I’m wishy washy about improv class showcases.
On the one hand, if the point of going through classes is to learn to do performance-ready-level improv, then it seems sadistic to make 101 students “put it up on its feet.”
But on the other, nothing informs an improviser like improvising and all it entails – collaborating to build something out of nothing in-the-moment before a live audience. And so practice in front of a live audience should be part of each course.
So the in-between place becomes preparing each class for a performance that showcases – in grand improv style – all that they learned in class, on top of everything they’ve learned before, within bounds that keep them from stumbling into unknown territory.
Here are examples of how to do it…from 101 to 401… Continue reading
As a warm-up exercise or a short-form performance game, Four Corners is a fun way to explore two person scenes and subsequent beats.
Check out this wonderful example from The Coalition Theater‘s class showcase. I am particularly fond of the players’ choice to enthusiastically agree and trust in the power of emotion alone when met with the suggestion of “Trump rally.”
Performers are Sheldon King, Cindy Nester, David Pratt and Britne Walker
“Welcome to Crappy Car Mountain.”
“The mountain’s top is held on with duct tape.”
“Cellophane bushes rustle in the wind.”
“This one side is a different color than all the rest of it.”
Looking for a fun warm-up to get your ensemble playfully building a world together? Here’s one! Continue reading
Nothing bugs me more than a scene where two improvisers meet stage center, stare only at each other and talk only to and about each other.
I get it. Your stage partner is truly the only other active element on stage with you. But, c’mon, show some imagination.
The audience likes to see us interact with things we imagine. The audience loves to see us care about things we imagine. The audience f*#king adores when what we imagine makes us feel.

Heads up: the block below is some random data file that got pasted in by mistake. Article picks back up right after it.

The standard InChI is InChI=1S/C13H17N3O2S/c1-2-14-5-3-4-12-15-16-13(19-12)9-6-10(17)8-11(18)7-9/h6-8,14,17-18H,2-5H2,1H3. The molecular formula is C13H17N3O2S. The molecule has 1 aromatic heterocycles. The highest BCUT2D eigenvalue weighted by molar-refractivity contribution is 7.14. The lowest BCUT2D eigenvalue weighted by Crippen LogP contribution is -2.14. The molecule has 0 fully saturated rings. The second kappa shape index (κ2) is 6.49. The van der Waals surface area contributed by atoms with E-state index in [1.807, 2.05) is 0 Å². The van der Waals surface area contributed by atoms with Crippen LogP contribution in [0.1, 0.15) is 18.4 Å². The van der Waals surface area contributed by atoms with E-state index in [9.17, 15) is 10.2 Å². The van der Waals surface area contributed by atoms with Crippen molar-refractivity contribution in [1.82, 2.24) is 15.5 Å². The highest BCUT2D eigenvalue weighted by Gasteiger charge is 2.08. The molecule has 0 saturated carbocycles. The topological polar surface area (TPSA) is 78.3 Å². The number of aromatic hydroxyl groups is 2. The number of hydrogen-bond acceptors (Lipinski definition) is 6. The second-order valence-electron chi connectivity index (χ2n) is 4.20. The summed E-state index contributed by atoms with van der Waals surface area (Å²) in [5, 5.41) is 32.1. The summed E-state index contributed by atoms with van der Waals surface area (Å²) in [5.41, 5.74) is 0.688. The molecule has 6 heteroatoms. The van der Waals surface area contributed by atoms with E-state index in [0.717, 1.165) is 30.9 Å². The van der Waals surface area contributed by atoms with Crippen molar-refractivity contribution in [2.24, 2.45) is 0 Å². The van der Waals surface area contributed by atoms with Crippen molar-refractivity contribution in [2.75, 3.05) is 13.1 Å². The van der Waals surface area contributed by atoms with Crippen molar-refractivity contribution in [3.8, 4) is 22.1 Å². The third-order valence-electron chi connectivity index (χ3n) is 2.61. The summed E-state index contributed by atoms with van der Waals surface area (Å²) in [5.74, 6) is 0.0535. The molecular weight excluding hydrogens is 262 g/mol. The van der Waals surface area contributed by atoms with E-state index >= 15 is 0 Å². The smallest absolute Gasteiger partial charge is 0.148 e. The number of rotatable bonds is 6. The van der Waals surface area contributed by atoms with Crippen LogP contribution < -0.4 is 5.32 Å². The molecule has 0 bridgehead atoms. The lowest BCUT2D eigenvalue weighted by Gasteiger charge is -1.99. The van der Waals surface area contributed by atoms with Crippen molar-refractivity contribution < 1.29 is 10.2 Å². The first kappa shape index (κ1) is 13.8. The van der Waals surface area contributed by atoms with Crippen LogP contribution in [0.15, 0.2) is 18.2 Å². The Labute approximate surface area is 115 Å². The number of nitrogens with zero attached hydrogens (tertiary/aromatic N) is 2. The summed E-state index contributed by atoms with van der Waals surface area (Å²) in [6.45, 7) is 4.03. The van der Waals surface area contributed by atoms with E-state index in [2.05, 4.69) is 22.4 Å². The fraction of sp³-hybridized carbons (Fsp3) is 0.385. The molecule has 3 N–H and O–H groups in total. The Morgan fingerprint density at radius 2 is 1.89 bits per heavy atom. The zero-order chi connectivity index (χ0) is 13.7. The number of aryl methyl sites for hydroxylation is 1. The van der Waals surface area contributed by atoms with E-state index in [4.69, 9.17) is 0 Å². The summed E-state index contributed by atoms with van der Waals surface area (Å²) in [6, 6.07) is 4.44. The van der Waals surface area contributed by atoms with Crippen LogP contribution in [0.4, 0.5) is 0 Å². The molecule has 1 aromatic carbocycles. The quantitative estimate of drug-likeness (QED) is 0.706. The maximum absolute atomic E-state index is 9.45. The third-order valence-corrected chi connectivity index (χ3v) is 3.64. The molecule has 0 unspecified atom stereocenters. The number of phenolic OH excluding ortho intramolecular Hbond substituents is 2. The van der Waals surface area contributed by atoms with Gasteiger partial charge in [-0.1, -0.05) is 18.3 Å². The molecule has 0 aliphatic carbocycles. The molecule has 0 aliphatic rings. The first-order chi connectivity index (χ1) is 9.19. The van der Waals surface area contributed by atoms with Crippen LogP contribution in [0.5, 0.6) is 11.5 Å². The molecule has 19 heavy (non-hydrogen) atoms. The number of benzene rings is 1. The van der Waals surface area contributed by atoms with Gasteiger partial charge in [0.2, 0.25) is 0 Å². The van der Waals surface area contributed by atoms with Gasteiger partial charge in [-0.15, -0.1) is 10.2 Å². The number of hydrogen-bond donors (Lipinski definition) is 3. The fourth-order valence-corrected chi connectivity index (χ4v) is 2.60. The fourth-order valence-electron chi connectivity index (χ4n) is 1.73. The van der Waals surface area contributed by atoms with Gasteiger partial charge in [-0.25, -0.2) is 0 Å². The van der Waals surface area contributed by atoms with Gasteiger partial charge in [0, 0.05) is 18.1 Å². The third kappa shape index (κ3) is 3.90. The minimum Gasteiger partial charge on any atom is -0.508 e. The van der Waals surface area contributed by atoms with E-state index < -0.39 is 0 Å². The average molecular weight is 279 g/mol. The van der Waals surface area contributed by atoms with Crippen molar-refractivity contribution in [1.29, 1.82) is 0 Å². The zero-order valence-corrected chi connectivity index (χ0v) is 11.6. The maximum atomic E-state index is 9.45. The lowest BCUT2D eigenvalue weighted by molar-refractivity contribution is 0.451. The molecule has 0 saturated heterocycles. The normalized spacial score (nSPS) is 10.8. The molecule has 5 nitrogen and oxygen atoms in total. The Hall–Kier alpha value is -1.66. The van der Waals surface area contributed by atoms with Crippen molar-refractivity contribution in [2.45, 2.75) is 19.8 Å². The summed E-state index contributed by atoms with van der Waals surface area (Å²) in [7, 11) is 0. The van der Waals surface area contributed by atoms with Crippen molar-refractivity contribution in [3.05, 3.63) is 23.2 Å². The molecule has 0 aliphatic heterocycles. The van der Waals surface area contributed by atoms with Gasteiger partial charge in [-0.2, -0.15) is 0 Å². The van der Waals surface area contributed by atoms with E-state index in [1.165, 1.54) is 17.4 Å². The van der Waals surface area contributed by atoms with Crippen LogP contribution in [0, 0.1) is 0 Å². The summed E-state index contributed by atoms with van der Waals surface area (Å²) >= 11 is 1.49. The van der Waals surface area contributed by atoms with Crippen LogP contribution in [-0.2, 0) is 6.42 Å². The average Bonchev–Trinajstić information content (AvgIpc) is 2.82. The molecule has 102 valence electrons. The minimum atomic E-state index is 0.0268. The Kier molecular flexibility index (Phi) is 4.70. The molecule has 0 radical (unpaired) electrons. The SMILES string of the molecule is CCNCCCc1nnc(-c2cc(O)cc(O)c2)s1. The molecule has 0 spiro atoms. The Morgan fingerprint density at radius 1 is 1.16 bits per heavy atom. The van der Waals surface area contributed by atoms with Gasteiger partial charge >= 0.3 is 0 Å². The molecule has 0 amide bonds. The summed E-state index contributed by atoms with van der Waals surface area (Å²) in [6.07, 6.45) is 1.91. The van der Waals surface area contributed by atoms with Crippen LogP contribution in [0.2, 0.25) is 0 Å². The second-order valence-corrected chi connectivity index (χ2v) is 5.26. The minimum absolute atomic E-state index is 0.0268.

If you and/or the ensemble you’re in and/or the ensemble you coach are having the tendency to do centerstage talking heads scenes then this warm-up exercise might be right for you.
Do you want to see some Harold‘s performed?
Here are two performed by The Coalition Theater’s Fall 2015 Long Form Performance class conducted back to back nights.
Player are: Shahenn Ali, Teddy Armstrong, Amber Hendrix, Jesse Hill, Meredith Hughes, Laura Kelly and Christopher May
I am immensely proud of this show and the group that created it. It comes from The Coalition Theater’s Fall Patterns and Games Class.
In a Patterns and Games, success and failure hinged on the collective performance of the group. And…this class succeeded. Watch them all support each other through a performance that runs the gamut of games – rubric and organic, shorter and longer, lots of folks and few folks. The show is well paced, varying the use of moves from scene to scene. Most importantly, as you can see, the group clearly had a lot of fun performing in it. And the audience loved it.
When improvisers follow each other, committing to taking the next step together, confident they’ll find whatever end together, the audience leans in, along for the ride. That’s improv as improv does best. Especially impressive given the size of the group, the level of collaboration shown here by a 301 class is alone worth the watch. Enjoy!
Players are: Gerard Antoine, Sarah Berday-Sacks, Kevin Clatterbuck, Michael Farmer, Patrick Gaskill, Zachary Mann, Shannon Rodriguez, Hannah Rumsey, Max Senu-Oke, Geoff Stone, Vince Sunga, Carter Tait and Elliot Wegman
There’s more than one way to build intensity over time.
Both scenes work in an improv context. No doubt. But I prefer the second iteration.
The second scene is more dynamic. Yes, both Bobs are altered by scene’s end and both scenes progress, but in the second scene Bob’s change is clearly delineated to establish a rhythm and to set expectations for heightening repetition with the audience.
It’s one of many improv lessons we can learn from The Clown. Let’s learn more.
Performers are August Butler, Becky Coppa, Shannon Rodriguez, Jason Stamm, and Jenny Stout
Pasted and attached below are Best Practices for Improv Teachers. From “making the curriculum your own” to “take your class out for drinks the first night,” this document has tips for managing your classes better.
Got any to add? Hit up that Comments space. Continue reading